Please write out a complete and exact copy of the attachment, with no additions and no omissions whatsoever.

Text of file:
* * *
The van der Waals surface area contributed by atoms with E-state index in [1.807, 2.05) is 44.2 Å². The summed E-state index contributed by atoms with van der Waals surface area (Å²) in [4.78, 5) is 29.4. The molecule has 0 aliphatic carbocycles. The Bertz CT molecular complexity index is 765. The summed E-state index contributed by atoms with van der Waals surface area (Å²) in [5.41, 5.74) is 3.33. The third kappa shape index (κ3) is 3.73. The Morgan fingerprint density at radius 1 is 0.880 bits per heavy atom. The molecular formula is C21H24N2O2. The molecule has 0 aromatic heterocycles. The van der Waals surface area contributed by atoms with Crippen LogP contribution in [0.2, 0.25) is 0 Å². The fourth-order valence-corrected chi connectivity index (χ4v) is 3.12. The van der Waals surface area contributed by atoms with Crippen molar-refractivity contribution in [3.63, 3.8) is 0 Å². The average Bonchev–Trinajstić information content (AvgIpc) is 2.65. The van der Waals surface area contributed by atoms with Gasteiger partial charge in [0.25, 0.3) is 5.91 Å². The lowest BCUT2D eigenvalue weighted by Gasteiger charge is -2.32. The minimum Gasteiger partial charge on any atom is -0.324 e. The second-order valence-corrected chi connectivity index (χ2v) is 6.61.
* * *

The van der Waals surface area contributed by atoms with E-state index in [1.807, 2.05) is 44.2 Å². The summed E-state index contributed by atoms with van der Waals surface area (Å²) in [4.78, 5) is 29.4. The molecule has 0 aliphatic carbocycles. The Bertz CT molecular complexity index is 765. The summed E-state index contributed by atoms with van der Waals surface area (Å²) in [5.41, 5.74) is 3.33. The third kappa shape index (κ3) is 3.73. The Morgan fingerprint density at radius 1 is 0.880 bits per heavy atom. The molecular formula is C21H24N2O2. The molecule has 0 aromatic heterocycles. The van der Waals surface area contributed by atoms with Crippen LogP contribution in [0.2, 0.25) is 0 Å². The fourth-order valence-corrected chi connectivity index (χ4v) is 3.12. The van der Waals surface area contributed by atoms with Crippen molar-refractivity contribution in [3.63, 3.8) is 0 Å². The average Bonchev–Trinajstić information content (AvgIpc) is 2.65. The van der Waals surface area contributed by atoms with Gasteiger partial charge in [0.25, 0.3) is 5.91 Å². The lowest BCUT2D eigenvalue weighted by Gasteiger charge is -2.32. The minimum Gasteiger partial charge on any atom is -0.324 e. The second-order valence-corrected chi connectivity index (χ2v) is 6.61.